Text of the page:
8. An electronic musical instrument comprising a key code generator which is composed of means for sequentially scanning with a first clock a plurality of blocks into which a plurality of key switches having contacts to be closed are divided, a priority selector for selectively outputting with a second clock closure information of each block sequentially in accordance with predetermined priority, means for inhibiting the first clock with an operation signal of the priority selector during its operation to temporarily stop the block scanning and means for converting the output from the priority selector and information of the block scanning to key data of a binary code and means for detecting completion of one scanning to output a variable frame signal of one frame time determined by the number of blocks and the number of closed key switches the converting means operating during each time frame.
9. An electronic musical instrument comprising a key code data assignor which is composed of a key code memory for storing a key code sent out of a key code generator generating the key code of a variable frame determined by the number of closed key switches in any of channels of the same number as a maximum number of sounds simultaneously produced and outputting a time-divided key code at a clock speed more than several times the number of the channels, a new key code memory for comparing the key code from the key code generator with the time-divided key code from the key code memory to detect and temporarily store the key code of a newly closed key switch, means for providing a content presence or absence signal indicative of the presence or absence of the content of the channel of the key code memory and means for detecting an empty channel of the key code memory by the content presence or absence signal providing means to transfer the key code stored in the new key code memory to the empty channel at the time of a frame signal being provided.
10. An electronic musical instrument comprising:
a key code data assignor which is composed of a key code memory for storing a key code sent out of a key code generator generating the key code of a variable frame determined by the number of closed key switches in any of channels of the same number as a maximum number of sounds simultaneously produced and outputting a time-divided key code at a clock speed more than several times the number of the channels, a new key code memory for comparing the key code from the key code generator with the time-divided key code from the key code memory to detect and temporarily store the key code of a newly closed key switch, means for providing a content presence or absence signal indicative of the presence or absence of the content of the channel of the key code memory and means for detecting an empty channel of the key code memory by the content presence or absence signal providing means to transfer the key code stored in the new key code memory to the empty channel at the time of a frame signal being provided; and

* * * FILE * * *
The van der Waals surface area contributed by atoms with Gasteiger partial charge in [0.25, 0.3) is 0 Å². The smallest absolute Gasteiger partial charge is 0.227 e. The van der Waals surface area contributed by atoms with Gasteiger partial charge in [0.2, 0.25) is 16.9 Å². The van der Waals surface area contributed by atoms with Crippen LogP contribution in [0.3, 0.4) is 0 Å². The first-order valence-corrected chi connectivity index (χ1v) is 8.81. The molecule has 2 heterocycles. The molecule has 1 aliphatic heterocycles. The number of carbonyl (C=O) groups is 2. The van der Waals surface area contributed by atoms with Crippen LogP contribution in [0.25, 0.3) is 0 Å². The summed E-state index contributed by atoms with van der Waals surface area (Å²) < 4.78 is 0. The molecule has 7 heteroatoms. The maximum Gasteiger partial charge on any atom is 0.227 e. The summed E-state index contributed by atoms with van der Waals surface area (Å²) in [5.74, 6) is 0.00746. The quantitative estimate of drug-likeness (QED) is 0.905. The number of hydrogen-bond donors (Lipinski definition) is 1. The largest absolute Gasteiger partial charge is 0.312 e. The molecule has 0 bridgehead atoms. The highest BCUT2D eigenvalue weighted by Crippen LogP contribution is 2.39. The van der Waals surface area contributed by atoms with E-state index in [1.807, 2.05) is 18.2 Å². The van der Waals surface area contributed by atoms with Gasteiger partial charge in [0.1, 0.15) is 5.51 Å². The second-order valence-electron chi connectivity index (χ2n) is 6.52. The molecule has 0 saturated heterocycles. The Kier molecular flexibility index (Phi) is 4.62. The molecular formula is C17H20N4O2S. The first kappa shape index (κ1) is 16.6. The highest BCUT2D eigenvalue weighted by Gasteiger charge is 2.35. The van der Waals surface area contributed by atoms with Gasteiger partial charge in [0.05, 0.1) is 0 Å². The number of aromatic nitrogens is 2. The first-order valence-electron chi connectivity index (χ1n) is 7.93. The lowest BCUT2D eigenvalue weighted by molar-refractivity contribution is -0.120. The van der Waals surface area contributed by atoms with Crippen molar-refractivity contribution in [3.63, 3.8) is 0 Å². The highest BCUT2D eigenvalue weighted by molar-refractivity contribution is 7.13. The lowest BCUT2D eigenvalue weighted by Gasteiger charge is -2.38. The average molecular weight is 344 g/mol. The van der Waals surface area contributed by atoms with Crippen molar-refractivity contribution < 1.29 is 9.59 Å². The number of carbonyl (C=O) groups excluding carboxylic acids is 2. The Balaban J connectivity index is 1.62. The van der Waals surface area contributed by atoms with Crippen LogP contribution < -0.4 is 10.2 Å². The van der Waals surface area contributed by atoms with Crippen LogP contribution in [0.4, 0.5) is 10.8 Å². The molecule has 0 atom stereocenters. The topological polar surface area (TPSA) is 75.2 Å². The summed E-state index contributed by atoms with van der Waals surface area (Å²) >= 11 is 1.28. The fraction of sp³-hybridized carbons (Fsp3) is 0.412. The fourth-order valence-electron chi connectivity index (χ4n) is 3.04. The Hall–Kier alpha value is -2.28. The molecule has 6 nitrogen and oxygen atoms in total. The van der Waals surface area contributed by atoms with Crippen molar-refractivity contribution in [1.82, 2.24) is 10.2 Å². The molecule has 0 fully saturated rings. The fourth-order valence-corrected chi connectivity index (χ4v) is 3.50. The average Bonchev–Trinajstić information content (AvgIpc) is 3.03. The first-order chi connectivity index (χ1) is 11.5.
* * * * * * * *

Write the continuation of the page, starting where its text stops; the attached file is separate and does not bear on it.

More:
a key code data assignor which is composed of an OFF memory for detecting a key OFF one of the channels the key code memory at the time of the frame signal to temporarily store the keyed OFF state and provide an envelope release signal, an envelope end memory for temporarily storing envelope completion and means for clearing the channel with the output from the envelope end memory at the time of the frame signal being provided.